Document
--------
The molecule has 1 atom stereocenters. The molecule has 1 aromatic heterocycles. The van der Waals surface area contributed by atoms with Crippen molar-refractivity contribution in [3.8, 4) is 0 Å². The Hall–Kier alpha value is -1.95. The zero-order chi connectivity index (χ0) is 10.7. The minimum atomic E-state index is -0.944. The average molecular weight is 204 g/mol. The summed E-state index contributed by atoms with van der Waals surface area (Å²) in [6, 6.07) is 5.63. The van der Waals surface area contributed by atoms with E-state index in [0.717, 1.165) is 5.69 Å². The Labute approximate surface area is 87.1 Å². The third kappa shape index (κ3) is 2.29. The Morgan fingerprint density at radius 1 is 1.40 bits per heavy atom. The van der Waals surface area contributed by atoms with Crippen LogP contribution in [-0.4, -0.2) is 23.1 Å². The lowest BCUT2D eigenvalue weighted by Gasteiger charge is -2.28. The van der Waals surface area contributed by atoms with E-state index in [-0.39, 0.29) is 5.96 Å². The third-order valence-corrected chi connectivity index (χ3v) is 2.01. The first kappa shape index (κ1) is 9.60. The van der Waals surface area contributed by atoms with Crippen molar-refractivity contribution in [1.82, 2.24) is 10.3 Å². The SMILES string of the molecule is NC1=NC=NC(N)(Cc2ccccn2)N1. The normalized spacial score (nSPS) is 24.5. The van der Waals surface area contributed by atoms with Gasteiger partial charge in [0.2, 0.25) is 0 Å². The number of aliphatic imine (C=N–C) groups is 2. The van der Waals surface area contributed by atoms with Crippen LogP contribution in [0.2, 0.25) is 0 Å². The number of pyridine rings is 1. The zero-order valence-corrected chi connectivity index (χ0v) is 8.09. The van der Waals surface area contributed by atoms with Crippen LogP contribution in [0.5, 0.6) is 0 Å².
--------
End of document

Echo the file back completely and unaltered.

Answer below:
The molecule has 1 atom stereocenters. The molecule has 1 aromatic heterocycles. The van der Waals surface area contributed by atoms with Crippen molar-refractivity contribution in [3.8, 4) is 0 Å². The Hall–Kier alpha value is -1.95. The zero-order chi connectivity index (χ0) is 10.7. The minimum atomic E-state index is -0.944. The average molecular weight is 204 g/mol. The summed E-state index contributed by atoms with van der Waals surface area (Å²) in [6, 6.07) is 5.63. The van der Waals surface area contributed by atoms with E-state index in [0.717, 1.165) is 5.69 Å². The Labute approximate surface area is 87.1 Å². The third kappa shape index (κ3) is 2.29. The Morgan fingerprint density at radius 1 is 1.40 bits per heavy atom. The van der Waals surface area contributed by atoms with Crippen LogP contribution in [-0.4, -0.2) is 23.1 Å². The lowest BCUT2D eigenvalue weighted by Gasteiger charge is -2.28. The van der Waals surface area contributed by atoms with E-state index in [-0.39, 0.29) is 5.96 Å². The third-order valence-corrected chi connectivity index (χ3v) is 2.01. The first kappa shape index (κ1) is 9.60. The van der Waals surface area contributed by atoms with Crippen molar-refractivity contribution in [1.82, 2.24) is 10.3 Å². The SMILES string of the molecule is NC1=NC=NC(N)(Cc2ccccn2)N1. The normalized spacial score (nSPS) is 24.5. The van der Waals surface area contributed by atoms with Gasteiger partial charge in [0.2, 0.25) is 0 Å². The number of aliphatic imine (C=N–C) groups is 2. The van der Waals surface area contributed by atoms with Crippen LogP contribution in [0.2, 0.25) is 0 Å². The number of pyridine rings is 1. The zero-order valence-corrected chi connectivity index (χ0v) is 8.09. The van der Waals surface area contributed by atoms with Crippen LogP contribution in [0.5, 0.6) is 0 Å².